- Educate students on their role and behavioral expectations in preventing and reporting rumors and threats of violence, and the use of cell phones and texting, particularly in emergencies. Students should know that responsible behavior is expected of them, that inappropriate behavior will have consequences, and that fomenting, spreading, and rumor-mongering are serious crimes that endanger the safety of the school.
- Discuss with teachers the importance of raising awareness and monitoring student cell phone and texting usage in classrooms and public areas of the school. Procedures should be in place for teachers to report abuse and abuse to school administrators and security personnel. Administrators must be prepared to enforce disciplinary rules in a strict, fair and consistent manner.
- Communicate proactively and early with your parents about how your district will address rumours, threats and other issues of school violence. , draw disciplinary consequences. Parents should also know that if necessary, she will call the police to investigate threats, make arrests and increase security.
- Consider how your security and preparedness technology can be used in times of rumors and threats. Can your security cameras be used to monitor hallways to identify people entering and exiting bathrooms when threats are written on the bathroom walls? A school allegedly used its cameras to identify students in the hallways who used cellphones to record hallway brawls. against school rules that ban cell phones in school.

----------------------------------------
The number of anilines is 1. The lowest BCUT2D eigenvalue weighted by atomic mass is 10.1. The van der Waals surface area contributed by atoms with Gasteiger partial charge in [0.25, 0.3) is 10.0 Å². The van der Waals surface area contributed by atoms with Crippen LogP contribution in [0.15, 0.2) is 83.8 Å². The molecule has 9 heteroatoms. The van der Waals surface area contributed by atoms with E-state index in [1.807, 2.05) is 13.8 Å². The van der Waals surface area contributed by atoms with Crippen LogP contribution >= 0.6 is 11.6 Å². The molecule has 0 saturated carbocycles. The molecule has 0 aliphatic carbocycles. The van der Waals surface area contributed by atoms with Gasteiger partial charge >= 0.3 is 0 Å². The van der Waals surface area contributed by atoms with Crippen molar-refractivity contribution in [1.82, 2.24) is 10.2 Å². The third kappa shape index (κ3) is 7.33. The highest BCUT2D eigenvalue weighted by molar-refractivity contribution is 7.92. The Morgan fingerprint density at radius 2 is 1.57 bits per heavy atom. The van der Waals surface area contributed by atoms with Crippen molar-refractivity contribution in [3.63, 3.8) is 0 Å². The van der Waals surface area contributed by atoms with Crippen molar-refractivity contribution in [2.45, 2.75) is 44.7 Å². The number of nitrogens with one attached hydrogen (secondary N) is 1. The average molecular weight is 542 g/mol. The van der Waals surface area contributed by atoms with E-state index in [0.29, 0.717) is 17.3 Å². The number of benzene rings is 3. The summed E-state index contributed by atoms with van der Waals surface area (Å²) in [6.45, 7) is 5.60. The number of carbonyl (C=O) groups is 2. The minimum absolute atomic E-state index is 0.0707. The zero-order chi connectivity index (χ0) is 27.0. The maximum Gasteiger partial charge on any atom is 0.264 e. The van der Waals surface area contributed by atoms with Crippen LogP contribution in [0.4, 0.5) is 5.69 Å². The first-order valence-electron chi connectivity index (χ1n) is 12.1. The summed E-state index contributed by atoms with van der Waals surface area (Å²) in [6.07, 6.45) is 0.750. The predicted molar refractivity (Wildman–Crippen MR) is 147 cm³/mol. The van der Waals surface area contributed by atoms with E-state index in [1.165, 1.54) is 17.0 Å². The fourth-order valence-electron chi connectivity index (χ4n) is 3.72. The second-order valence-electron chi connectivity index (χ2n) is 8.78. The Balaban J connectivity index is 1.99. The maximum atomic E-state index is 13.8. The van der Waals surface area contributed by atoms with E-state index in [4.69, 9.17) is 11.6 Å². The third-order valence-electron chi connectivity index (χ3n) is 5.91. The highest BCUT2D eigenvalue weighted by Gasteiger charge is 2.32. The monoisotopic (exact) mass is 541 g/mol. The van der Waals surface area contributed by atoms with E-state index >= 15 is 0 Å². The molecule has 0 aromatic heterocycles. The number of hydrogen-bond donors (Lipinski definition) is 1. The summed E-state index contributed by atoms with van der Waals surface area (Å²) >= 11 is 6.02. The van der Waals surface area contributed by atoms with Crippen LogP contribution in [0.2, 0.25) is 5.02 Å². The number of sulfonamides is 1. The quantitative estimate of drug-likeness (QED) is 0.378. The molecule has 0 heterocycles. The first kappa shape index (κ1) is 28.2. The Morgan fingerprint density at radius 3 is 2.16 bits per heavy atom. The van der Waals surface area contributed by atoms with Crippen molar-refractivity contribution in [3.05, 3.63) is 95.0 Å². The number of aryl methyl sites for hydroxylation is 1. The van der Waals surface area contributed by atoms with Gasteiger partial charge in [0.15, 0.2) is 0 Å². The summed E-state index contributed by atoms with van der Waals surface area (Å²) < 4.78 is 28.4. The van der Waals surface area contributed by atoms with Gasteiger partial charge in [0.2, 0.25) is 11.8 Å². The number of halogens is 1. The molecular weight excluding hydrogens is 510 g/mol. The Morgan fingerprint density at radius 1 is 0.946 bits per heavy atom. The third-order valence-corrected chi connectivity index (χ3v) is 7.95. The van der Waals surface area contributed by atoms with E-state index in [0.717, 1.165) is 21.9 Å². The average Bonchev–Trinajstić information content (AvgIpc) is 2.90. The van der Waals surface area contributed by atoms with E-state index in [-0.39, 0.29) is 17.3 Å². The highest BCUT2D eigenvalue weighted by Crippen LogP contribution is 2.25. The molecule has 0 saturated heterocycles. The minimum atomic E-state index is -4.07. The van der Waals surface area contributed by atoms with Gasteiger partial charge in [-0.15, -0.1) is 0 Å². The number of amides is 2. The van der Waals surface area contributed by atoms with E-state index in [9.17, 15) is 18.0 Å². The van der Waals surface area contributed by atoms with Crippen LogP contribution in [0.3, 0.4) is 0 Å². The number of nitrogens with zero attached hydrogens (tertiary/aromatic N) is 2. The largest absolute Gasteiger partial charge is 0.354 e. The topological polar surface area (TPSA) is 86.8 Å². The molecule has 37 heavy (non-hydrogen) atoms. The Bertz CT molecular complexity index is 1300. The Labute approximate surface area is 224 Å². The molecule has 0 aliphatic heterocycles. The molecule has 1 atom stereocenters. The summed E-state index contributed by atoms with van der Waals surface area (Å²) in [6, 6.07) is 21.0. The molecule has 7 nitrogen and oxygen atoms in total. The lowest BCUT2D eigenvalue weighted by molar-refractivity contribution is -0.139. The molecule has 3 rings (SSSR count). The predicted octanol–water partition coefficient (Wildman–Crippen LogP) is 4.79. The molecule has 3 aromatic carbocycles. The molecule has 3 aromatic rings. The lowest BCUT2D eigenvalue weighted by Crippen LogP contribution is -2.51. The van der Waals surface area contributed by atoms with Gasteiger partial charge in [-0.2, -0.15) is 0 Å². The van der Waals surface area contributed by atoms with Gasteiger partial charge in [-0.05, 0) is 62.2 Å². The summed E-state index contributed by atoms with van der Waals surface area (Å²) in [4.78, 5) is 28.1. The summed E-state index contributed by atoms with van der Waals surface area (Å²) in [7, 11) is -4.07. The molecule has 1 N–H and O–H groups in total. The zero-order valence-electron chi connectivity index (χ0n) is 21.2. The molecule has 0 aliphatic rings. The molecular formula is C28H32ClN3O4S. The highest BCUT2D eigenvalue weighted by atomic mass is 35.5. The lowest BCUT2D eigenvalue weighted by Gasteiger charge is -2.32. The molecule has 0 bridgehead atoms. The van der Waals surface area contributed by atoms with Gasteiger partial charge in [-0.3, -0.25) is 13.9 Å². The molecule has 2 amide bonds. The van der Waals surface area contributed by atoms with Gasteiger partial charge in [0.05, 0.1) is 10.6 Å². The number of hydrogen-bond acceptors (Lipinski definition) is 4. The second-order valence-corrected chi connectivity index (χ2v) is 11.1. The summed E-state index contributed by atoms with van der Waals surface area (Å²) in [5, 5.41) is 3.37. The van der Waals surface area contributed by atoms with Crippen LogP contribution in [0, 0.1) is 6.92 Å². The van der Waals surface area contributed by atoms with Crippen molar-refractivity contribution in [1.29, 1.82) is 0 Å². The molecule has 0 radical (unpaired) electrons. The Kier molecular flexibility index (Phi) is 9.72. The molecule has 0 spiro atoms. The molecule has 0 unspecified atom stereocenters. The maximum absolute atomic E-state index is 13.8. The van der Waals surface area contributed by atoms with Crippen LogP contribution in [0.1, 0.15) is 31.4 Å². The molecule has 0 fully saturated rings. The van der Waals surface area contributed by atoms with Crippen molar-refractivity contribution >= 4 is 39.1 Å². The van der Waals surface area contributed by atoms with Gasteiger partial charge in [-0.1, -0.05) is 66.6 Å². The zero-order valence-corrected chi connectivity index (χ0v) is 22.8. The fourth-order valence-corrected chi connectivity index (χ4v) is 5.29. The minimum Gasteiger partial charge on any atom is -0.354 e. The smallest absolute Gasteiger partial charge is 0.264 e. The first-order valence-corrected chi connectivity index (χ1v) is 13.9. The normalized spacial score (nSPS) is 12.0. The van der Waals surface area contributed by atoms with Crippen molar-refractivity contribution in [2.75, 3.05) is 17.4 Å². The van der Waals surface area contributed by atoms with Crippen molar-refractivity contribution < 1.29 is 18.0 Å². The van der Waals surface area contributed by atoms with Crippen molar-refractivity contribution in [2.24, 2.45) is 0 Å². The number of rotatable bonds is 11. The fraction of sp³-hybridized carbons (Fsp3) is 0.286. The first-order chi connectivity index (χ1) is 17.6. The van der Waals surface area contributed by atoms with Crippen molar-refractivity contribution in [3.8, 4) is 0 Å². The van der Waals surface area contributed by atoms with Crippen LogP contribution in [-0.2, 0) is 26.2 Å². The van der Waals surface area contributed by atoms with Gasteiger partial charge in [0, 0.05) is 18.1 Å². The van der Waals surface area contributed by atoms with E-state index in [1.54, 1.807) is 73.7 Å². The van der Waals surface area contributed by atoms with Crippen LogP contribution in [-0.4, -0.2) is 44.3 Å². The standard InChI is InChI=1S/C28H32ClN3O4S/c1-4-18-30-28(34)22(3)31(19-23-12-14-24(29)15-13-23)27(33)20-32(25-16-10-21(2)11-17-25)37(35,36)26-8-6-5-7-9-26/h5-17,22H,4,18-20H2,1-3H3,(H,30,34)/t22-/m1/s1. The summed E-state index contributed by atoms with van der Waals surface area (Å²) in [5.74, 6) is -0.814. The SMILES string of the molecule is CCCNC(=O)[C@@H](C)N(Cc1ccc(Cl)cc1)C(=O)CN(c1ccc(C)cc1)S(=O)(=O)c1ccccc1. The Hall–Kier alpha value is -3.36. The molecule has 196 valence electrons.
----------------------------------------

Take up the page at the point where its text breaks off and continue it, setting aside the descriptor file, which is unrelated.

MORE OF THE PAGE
Historical overview of increasing school threats, text violence rumors and school closures
The National School Safety and Security Services are increasingly following school incidents across the country where rumors have disrupted schools and led to dramatic falls in school attendance and even school closures. In particular, it has been attributed to issues with text messaging and cell phones in general, which often prompted more fear and panic than any actual threat or incident that might have sparked the rumours.
"Now we're looking at 'text generation,'" said Ken Trump, president of the National School Safety and Security Services. "Rumours often get bigger than the issue, problem, or incident itself. Rumors spread in minutes, not hours, attendance can drop dramatically overnight, and some school officials appear to be closing schools at an accelerating rate."
After the attack on Columbine High School on April 20, 1999, each subsequent year has brought heightened sensitivity to threats, conspiracies, and rumors in many schools leading up to the anniversary. It is not uncommon for threats, foiled plans and rumors of violence to increase, particularly during the months of March and April.
We dwell in detail on the topic of school threats 2013-2014Our study of more than 300 violent threats in schools found that more than 1/3 of the threats are transmitted through social media and other electronic forms
Additional resources on threat assessment in schools
For a related story, seeSchool and Cell Phone Threatstoday in the US.
Also visit our page belowEarly warning signs of youth violencefor related information.
For more information on this topic and our threat analysis and management training programs, please email usKen Trump.